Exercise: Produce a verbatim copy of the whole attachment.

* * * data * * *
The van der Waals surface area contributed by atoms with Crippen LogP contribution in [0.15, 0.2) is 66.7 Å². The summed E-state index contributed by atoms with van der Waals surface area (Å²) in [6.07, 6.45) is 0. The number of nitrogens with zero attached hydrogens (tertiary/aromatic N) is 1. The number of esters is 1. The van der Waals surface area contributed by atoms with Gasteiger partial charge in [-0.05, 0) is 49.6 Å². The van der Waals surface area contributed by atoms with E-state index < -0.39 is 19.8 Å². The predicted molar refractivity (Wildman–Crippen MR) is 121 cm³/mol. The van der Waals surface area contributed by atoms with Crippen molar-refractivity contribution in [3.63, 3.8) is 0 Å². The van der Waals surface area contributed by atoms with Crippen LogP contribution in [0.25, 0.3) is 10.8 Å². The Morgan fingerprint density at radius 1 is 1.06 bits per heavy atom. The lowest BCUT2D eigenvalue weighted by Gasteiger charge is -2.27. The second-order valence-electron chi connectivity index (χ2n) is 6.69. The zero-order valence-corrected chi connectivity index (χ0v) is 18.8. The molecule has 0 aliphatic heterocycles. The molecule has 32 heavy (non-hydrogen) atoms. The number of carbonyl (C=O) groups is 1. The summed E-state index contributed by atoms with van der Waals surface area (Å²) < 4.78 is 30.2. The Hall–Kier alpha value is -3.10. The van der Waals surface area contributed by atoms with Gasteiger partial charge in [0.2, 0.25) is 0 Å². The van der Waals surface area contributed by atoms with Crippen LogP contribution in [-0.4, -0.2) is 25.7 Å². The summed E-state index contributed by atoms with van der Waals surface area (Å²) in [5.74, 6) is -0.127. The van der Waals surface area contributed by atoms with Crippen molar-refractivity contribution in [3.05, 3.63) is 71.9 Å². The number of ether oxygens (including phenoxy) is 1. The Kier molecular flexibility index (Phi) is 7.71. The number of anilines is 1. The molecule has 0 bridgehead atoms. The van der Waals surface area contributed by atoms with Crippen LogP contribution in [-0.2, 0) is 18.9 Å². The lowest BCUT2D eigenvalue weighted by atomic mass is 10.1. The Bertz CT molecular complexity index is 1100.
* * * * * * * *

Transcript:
The van der Waals surface area contributed by atoms with Crippen LogP contribution in [0.15, 0.2) is 66.7 Å². The summed E-state index contributed by atoms with van der Waals surface area (Å²) in [6.07, 6.45) is 0. The number of nitrogens with zero attached hydrogens (tertiary/aromatic N) is 1. The number of esters is 1. The van der Waals surface area contributed by atoms with Gasteiger partial charge in [-0.05, 0) is 49.6 Å². The van der Waals surface area contributed by atoms with E-state index < -0.39 is 19.8 Å². The predicted molar refractivity (Wildman–Crippen MR) is 121 cm³/mol. The van der Waals surface area contributed by atoms with Crippen molar-refractivity contribution in [3.63, 3.8) is 0 Å². The van der Waals surface area contributed by atoms with Crippen LogP contribution in [0.25, 0.3) is 10.8 Å². The Morgan fingerprint density at radius 1 is 1.06 bits per heavy atom. The lowest BCUT2D eigenvalue weighted by Gasteiger charge is -2.27. The second-order valence-electron chi connectivity index (χ2n) is 6.69. The zero-order valence-corrected chi connectivity index (χ0v) is 18.8. The molecule has 0 aliphatic heterocycles. The molecule has 32 heavy (non-hydrogen) atoms. The number of carbonyl (C=O) groups is 1. The summed E-state index contributed by atoms with van der Waals surface area (Å²) < 4.78 is 30.2. The Hall–Kier alpha value is -3.10. The van der Waals surface area contributed by atoms with Gasteiger partial charge in [0.2, 0.25) is 0 Å². The van der Waals surface area contributed by atoms with Crippen LogP contribution in [-0.4, -0.2) is 25.7 Å². The summed E-state index contributed by atoms with van der Waals surface area (Å²) in [5.74, 6) is -0.127. The van der Waals surface area contributed by atoms with Crippen molar-refractivity contribution in [3.05, 3.63) is 71.9 Å². The number of ether oxygens (including phenoxy) is 1. The Kier molecular flexibility index (Phi) is 7.71. The number of anilines is 1. The molecule has 0 bridgehead atoms. The van der Waals surface area contributed by atoms with Crippen LogP contribution in [-0.2, 0) is 18.9 Å². The lowest BCUT2D eigenvalue weighted by atomic mass is 10.1. The Bertz CT molecular complexity index is 1100.